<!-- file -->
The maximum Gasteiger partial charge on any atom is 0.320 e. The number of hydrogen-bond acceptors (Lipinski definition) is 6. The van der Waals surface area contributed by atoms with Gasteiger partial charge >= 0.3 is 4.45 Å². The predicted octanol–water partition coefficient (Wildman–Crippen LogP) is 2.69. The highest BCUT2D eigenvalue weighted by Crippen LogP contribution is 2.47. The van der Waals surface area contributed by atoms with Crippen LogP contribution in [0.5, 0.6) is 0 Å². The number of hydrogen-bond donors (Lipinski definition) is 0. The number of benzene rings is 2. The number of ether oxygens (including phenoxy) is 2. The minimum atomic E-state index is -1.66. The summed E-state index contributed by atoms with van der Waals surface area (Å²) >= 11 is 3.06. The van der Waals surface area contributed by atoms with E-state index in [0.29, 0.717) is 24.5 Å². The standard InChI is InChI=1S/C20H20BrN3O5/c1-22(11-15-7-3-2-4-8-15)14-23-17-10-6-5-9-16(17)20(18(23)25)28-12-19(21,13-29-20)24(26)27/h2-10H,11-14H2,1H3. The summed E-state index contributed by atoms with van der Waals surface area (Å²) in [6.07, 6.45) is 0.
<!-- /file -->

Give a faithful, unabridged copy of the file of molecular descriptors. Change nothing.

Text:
The maximum Gasteiger partial charge on any atom is 0.320 e. The number of hydrogen-bond acceptors (Lipinski definition) is 6. The van der Waals surface area contributed by atoms with Gasteiger partial charge >= 0.3 is 4.45 Å². The predicted octanol–water partition coefficient (Wildman–Crippen LogP) is 2.69. The highest BCUT2D eigenvalue weighted by Crippen LogP contribution is 2.47. The van der Waals surface area contributed by atoms with Crippen LogP contribution in [0.5, 0.6) is 0 Å². The number of hydrogen-bond donors (Lipinski definition) is 0. The number of benzene rings is 2. The number of ether oxygens (including phenoxy) is 2. The minimum atomic E-state index is -1.66. The summed E-state index contributed by atoms with van der Waals surface area (Å²) >= 11 is 3.06. The van der Waals surface area contributed by atoms with E-state index in [0.29, 0.717) is 24.5 Å². The standard InChI is InChI=1S/C20H20BrN3O5/c1-22(11-15-7-3-2-4-8-15)14-23-17-10-6-5-9-16(17)20(18(23)25)28-12-19(21,13-29-20)24(26)27/h2-10H,11-14H2,1H3. The summed E-state index contributed by atoms with van der Waals surface area (Å²) in [6.07, 6.45) is 0.